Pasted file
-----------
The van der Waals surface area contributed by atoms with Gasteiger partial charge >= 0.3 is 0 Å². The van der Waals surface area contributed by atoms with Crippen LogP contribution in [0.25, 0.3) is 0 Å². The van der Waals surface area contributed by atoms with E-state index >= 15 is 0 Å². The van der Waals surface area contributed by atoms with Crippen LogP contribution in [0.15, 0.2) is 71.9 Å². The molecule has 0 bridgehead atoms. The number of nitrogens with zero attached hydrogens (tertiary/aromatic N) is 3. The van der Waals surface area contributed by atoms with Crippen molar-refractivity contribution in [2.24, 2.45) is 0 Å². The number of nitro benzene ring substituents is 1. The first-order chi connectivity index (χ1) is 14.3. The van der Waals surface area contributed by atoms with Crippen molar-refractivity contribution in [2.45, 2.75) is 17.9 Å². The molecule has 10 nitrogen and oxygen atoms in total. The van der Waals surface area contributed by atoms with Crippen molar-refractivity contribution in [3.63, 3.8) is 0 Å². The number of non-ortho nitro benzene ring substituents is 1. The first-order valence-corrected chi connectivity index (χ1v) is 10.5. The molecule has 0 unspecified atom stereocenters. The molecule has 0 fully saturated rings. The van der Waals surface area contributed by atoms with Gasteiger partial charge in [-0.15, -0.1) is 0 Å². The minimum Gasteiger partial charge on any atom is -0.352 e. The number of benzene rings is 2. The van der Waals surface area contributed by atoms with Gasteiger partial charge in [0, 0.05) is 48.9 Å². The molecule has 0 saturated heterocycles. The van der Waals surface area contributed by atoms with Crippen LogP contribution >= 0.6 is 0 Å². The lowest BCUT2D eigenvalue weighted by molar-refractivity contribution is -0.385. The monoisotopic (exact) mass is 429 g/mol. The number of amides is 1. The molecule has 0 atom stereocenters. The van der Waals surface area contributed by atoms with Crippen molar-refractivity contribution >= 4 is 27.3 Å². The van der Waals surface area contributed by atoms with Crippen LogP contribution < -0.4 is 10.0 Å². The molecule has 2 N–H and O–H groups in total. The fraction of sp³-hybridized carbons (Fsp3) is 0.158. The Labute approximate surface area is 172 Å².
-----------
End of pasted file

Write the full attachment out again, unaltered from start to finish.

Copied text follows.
The van der Waals surface area contributed by atoms with Gasteiger partial charge >= 0.3 is 0 Å². The van der Waals surface area contributed by atoms with Crippen LogP contribution in [0.25, 0.3) is 0 Å². The van der Waals surface area contributed by atoms with E-state index >= 15 is 0 Å². The van der Waals surface area contributed by atoms with Crippen LogP contribution in [0.15, 0.2) is 71.9 Å². The molecule has 0 bridgehead atoms. The number of nitrogens with zero attached hydrogens (tertiary/aromatic N) is 3. The van der Waals surface area contributed by atoms with Crippen molar-refractivity contribution in [2.24, 2.45) is 0 Å². The number of nitro benzene ring substituents is 1. The first-order chi connectivity index (χ1) is 14.3. The van der Waals surface area contributed by atoms with Crippen molar-refractivity contribution in [2.45, 2.75) is 17.9 Å². The molecule has 10 nitrogen and oxygen atoms in total. The van der Waals surface area contributed by atoms with Crippen molar-refractivity contribution in [3.63, 3.8) is 0 Å². The number of non-ortho nitro benzene ring substituents is 1. The first-order valence-corrected chi connectivity index (χ1v) is 10.5. The molecule has 0 unspecified atom stereocenters. The molecule has 0 fully saturated rings. The van der Waals surface area contributed by atoms with Gasteiger partial charge in [-0.15, -0.1) is 0 Å². The minimum Gasteiger partial charge on any atom is -0.352 e. The number of benzene rings is 2. The van der Waals surface area contributed by atoms with Gasteiger partial charge in [0, 0.05) is 48.9 Å². The molecule has 0 saturated heterocycles. The van der Waals surface area contributed by atoms with Crippen LogP contribution >= 0.6 is 0 Å². The lowest BCUT2D eigenvalue weighted by molar-refractivity contribution is -0.385. The monoisotopic (exact) mass is 429 g/mol. The number of amides is 1. The molecule has 0 atom stereocenters. The van der Waals surface area contributed by atoms with Crippen molar-refractivity contribution >= 4 is 27.3 Å². The van der Waals surface area contributed by atoms with Crippen LogP contribution < -0.4 is 10.0 Å². The molecule has 2 N–H and O–H groups in total. The fraction of sp³-hybridized carbons (Fsp3) is 0.158. The Labute approximate surface area is 172 Å².